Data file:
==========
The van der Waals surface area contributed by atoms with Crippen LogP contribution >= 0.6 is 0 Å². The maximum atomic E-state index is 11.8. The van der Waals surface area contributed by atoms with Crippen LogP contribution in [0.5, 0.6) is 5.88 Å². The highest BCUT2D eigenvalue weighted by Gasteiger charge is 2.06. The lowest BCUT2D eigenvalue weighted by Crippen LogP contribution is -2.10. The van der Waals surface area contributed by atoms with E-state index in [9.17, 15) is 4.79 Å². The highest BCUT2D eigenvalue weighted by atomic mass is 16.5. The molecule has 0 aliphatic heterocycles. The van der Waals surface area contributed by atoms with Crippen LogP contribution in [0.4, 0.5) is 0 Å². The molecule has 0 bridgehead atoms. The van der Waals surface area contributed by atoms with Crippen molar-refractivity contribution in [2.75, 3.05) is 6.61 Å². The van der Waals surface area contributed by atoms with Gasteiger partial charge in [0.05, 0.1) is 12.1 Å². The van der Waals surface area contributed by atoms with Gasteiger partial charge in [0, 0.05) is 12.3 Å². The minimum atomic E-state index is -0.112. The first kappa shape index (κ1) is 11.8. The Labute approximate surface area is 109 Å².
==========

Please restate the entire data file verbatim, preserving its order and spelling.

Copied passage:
The van der Waals surface area contributed by atoms with Crippen LogP contribution >= 0.6 is 0 Å². The maximum atomic E-state index is 11.8. The van der Waals surface area contributed by atoms with Crippen LogP contribution in [0.5, 0.6) is 5.88 Å². The highest BCUT2D eigenvalue weighted by Gasteiger charge is 2.06. The lowest BCUT2D eigenvalue weighted by Crippen LogP contribution is -2.10. The van der Waals surface area contributed by atoms with E-state index in [9.17, 15) is 4.79 Å². The highest BCUT2D eigenvalue weighted by atomic mass is 16.5. The molecule has 0 aliphatic heterocycles. The van der Waals surface area contributed by atoms with Crippen LogP contribution in [0.4, 0.5) is 0 Å². The molecule has 0 bridgehead atoms. The van der Waals surface area contributed by atoms with Crippen molar-refractivity contribution in [2.75, 3.05) is 6.61 Å². The van der Waals surface area contributed by atoms with Gasteiger partial charge in [0.05, 0.1) is 12.1 Å². The van der Waals surface area contributed by atoms with Gasteiger partial charge in [0, 0.05) is 12.3 Å². The minimum atomic E-state index is -0.112. The first kappa shape index (κ1) is 11.8. The Labute approximate surface area is 109 Å².